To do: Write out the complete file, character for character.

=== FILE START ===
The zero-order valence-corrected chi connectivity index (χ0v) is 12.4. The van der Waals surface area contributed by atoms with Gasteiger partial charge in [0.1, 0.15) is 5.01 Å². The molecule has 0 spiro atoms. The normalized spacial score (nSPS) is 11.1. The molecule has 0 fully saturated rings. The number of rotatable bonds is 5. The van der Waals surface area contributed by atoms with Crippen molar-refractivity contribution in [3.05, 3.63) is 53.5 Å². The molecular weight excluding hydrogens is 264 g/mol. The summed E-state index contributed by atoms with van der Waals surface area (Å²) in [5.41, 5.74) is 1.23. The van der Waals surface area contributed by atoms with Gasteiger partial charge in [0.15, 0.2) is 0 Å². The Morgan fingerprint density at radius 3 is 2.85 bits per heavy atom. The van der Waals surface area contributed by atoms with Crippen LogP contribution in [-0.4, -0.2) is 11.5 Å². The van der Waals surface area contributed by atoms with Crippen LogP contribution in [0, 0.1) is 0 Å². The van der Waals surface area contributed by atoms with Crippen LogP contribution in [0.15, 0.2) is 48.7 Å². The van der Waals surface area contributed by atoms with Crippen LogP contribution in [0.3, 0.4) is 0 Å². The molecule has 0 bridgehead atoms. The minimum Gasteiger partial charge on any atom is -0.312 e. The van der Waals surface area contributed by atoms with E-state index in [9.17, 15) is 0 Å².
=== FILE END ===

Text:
The zero-order valence-corrected chi connectivity index (χ0v) is 12.4. The van der Waals surface area contributed by atoms with Gasteiger partial charge in [0.1, 0.15) is 5.01 Å². The molecule has 0 spiro atoms. The normalized spacial score (nSPS) is 11.1. The molecule has 0 fully saturated rings. The number of rotatable bonds is 5. The van der Waals surface area contributed by atoms with Crippen molar-refractivity contribution in [3.05, 3.63) is 53.5 Å². The molecular weight excluding hydrogens is 264 g/mol. The summed E-state index contributed by atoms with van der Waals surface area (Å²) in [5.41, 5.74) is 1.23. The van der Waals surface area contributed by atoms with Gasteiger partial charge in [0.15, 0.2) is 0 Å². The Morgan fingerprint density at radius 3 is 2.85 bits per heavy atom. The van der Waals surface area contributed by atoms with Crippen LogP contribution in [-0.4, -0.2) is 11.5 Å². The van der Waals surface area contributed by atoms with Crippen LogP contribution in [0, 0.1) is 0 Å². The van der Waals surface area contributed by atoms with Crippen LogP contribution in [0.15, 0.2) is 48.7 Å². The van der Waals surface area contributed by atoms with Crippen LogP contribution in [0.3, 0.4) is 0 Å². The molecule has 0 bridgehead atoms. The minimum Gasteiger partial charge on any atom is -0.312 e. The van der Waals surface area contributed by atoms with E-state index in [9.17, 15) is 0 Å².